Bhagavad_Gita_LgThe Bhagavad-Gita (Song of the Lord) is a Sanskrit poem from the first century B.C. in which a warrior is instructed in how to fulfill his sacred duty (to shed blood in war) and still continue on his spiritual path to enlightenment.  The Gita is a well-known Hindu text that has influenced poets such and Henry David Thoreau and important Indian leaders like Ghandi.  As a work of poetry, it certainly possesses a distinct sense of aesthetic beauty, and as a piece of literature it utilizes some important rhetorical devices.

We examine the text from both of those aspects. Yet, as part of my student’s exposure to important sacred texts of the world’s largest religions, we also spend a good deal of time on the theological aspects of the poem.

Here are a few of the questions we consider:

What does the text teach its readers about humanity?

Just as the embodied self

enters childhood, youth, and old age,

so does it enter another body;

this does not confound a steadfast man (2.13).

This stanza verbalizes the Hindu belief in reincarnation. Hindus believe that the soul or “embodied self” is reincarnated by changing bodies like we change clothes. Furthermore, when the warrior expresses grief over killing his blood  relatives  he is reminded that, because the self is eternal, “He who thinks this self a killer fail to understand; it does not kill, nor is it killed.”  In other words, those who kill the body are not killers because one cannot kill the soul.

The warrior is also reminded that his purpose in life is to fulfill the sacred duty of the caste to which he belongs. As a warrior his sacred duty includes waging war when necessary to protect his people and defend the faith.

What does the text claim about who god is and what god is like?

In the Gita Krishna, an incarnation of Vishnu the supreme god, appears to the warrior in order to instruct him and encourage him to fulfill his sacred duty. At the end of the conversation, Vishnu reveals the “true majesty of his form” to the warrior.

It was a multiform, wondrous vision,

with countless mouths and eyes

and celestial ornaments,

brandishing many divine weapons (11.10).

Arjuna (the warrior) saw all the universe

in its many ways and parts,

standing as one in the body

of the god of gods (11.13).

The supreme Hindu god is a henotheistic divinity. Unlike monotheism, which claims that there is only one true God, and polytheism, which claims that there are a host of gods, henotheistic religions believe there are many gods who are all parts and incarnations of the one, supreme god. Additionally, in the teachings of the Gita the reader understands that all of the universe is part of the god of gods. Creation, including all the eternal souls of men, are inseparable from the body of the supreme god.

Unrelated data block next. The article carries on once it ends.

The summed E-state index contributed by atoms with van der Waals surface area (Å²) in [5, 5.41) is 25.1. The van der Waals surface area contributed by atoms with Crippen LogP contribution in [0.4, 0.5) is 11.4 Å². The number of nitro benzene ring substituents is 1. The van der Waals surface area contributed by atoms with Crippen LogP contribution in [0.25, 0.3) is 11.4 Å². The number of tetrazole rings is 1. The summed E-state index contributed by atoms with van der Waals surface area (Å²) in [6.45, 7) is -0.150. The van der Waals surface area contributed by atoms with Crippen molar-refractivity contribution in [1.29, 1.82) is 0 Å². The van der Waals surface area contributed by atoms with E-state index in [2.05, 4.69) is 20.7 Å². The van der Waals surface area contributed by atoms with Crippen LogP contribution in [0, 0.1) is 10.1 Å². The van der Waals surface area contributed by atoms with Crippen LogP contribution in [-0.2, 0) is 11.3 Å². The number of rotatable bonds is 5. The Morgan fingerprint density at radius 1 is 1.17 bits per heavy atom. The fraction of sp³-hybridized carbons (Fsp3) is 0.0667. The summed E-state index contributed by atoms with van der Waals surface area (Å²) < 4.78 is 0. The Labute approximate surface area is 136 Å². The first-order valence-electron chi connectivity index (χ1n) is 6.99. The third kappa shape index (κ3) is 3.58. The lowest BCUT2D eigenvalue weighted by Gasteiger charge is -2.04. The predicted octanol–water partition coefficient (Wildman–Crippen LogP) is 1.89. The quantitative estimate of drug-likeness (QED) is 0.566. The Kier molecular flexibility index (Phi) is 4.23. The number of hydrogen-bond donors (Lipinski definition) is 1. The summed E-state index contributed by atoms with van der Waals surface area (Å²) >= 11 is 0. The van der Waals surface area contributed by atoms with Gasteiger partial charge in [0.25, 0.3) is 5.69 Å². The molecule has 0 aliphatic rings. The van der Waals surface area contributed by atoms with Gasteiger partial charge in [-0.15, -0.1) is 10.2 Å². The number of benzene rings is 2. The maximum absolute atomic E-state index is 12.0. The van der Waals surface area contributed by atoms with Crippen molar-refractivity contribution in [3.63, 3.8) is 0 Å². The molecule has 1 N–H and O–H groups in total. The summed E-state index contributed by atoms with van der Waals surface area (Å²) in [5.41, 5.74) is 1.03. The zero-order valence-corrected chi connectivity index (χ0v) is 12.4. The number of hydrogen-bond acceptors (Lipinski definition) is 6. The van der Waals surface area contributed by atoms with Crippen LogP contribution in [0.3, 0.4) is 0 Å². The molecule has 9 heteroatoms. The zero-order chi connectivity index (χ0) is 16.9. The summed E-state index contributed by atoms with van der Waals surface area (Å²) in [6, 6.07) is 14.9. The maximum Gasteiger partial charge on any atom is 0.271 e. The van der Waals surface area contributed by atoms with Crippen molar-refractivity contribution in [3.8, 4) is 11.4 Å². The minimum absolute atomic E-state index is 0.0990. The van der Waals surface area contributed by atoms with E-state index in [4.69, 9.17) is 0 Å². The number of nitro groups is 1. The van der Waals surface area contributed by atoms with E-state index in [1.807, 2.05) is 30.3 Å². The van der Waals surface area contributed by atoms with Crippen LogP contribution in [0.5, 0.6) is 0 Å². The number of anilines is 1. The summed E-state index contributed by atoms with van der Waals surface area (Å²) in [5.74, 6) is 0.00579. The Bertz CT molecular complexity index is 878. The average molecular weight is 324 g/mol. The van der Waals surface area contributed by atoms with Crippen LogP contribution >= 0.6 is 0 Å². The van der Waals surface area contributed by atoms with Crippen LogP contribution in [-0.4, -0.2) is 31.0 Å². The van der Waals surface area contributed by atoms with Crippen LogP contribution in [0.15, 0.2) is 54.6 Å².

What does the text communicate about good/evil, right/wrong?

The sins of men who violate

the family create disorder in society

that undermines the constant laws

of caste and family duty.

The standard of right and wrong is based on the laws that govern the caste system. Doing good means fulfilling the sacred duty of your caste system.

Additionally, when a man gives up desires and is content with only fulfilling his sacred duty, then his insight is sure, or he is on the path to enlightenment, which will eventually end his cycle of rebirth.

How do these theological claims compare or contrast to your own beliefs?Slumdog-Millionaire

It is important for my students to consider the aspects of Hindu belief that contradict teachings of the Bible. While in Hindu teaching humans are eternal, disembodied selves, the Bible teaches that humans are created at a specific time and, while our souls will live on after our bodies die, our bodies and souls are uniquely bound to each other. No reincarnation in Christianity.

Furthermore, the God of the Bible  is the only God and he is holy, separate from his creation. He has always existed, but the universe was created in a particular space and time apart from Him. All the elements of creation, including us, are not God, or even part of God. Only God is holy and perfect.